An illustration of the various stimulus configurations. (A) The basic Vernier paradigm. (B) Vernier under crowding conditions. The Vernier stimulus was flanked by 16 vertical lines on each side. We then determined the minimum offset that observers could discriminate with 75% accuracy. (C–D) Vernier assessed under backward masking. The basic stimulus configuration was followed by a black screen (for an adaptively determined duration) and then by a grating composed of five (C) or 25 (D) vertically aligned double lines. The offset size was fixed at 75″. We determined the minimum SOA (stimulus-to-mask interval) for which observers performed the Vernier task with 75% accuracy.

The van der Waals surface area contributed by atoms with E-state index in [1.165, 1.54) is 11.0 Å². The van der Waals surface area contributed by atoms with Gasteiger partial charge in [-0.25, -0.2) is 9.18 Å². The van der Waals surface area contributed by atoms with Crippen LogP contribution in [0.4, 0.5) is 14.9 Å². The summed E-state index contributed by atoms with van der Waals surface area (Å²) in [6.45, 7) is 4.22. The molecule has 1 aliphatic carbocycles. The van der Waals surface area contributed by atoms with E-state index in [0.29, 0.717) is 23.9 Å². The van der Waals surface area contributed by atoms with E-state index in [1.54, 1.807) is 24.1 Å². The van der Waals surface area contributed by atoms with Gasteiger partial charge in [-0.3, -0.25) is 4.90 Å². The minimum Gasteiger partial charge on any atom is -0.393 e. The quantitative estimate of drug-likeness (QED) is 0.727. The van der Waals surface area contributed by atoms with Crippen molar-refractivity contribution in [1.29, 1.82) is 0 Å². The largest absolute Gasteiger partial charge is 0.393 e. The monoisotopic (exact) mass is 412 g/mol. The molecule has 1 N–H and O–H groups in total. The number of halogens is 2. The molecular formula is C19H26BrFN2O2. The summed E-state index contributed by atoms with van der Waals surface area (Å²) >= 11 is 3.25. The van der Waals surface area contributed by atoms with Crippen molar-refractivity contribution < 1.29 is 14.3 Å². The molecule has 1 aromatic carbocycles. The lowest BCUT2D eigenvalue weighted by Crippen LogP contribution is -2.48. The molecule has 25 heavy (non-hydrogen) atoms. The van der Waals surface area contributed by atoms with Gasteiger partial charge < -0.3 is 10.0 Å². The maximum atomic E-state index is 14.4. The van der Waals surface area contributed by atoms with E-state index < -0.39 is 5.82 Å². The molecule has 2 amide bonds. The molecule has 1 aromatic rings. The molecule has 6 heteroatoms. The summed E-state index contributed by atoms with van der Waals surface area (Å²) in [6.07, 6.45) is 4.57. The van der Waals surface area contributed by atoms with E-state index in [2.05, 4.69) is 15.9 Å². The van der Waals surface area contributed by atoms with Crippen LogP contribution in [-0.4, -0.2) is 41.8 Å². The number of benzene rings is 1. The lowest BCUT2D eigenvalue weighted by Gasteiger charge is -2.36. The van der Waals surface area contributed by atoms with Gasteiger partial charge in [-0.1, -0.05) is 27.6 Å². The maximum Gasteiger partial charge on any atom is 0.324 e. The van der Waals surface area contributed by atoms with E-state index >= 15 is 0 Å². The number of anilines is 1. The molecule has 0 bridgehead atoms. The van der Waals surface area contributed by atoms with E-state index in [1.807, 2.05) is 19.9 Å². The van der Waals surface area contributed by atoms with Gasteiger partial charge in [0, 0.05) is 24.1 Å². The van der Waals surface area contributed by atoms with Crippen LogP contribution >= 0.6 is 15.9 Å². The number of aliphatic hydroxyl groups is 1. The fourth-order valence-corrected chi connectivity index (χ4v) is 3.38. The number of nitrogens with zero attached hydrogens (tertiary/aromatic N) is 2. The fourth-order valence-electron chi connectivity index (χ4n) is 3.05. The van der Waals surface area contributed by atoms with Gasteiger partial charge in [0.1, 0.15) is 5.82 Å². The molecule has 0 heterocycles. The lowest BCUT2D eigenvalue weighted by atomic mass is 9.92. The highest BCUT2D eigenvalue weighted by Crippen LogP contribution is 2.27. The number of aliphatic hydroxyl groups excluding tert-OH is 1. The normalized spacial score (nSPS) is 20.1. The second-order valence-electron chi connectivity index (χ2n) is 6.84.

Figure 1
 
An illustration of the various stimulus configurations. (A) The basic Vernier paradigm. (B) Vernier under crowding conditions. The Vernier stimulus was flanked by 16 vertical lines on each side. We then determined the minimum offset that observers could discriminate with 75% accuracy. (C–D) Vernier assessed under backward masking. The basic stimulus configuration was followed by a black screen (for an adaptively determined duration) and then by a grating composed of five (C) or 25 (D) vertically aligned double lines. The offset size was fixed at 75″. We determined the minimum SOA (stimulus-to-mask interval) for which observers performed the Vernier task with 75% accuracy.
Procedure
Observers were asked to indicate the direction of the Vernier offset by pressing either the left or right mouse button, respectively. Auditory feedback was provided after incorrect or omitted responses.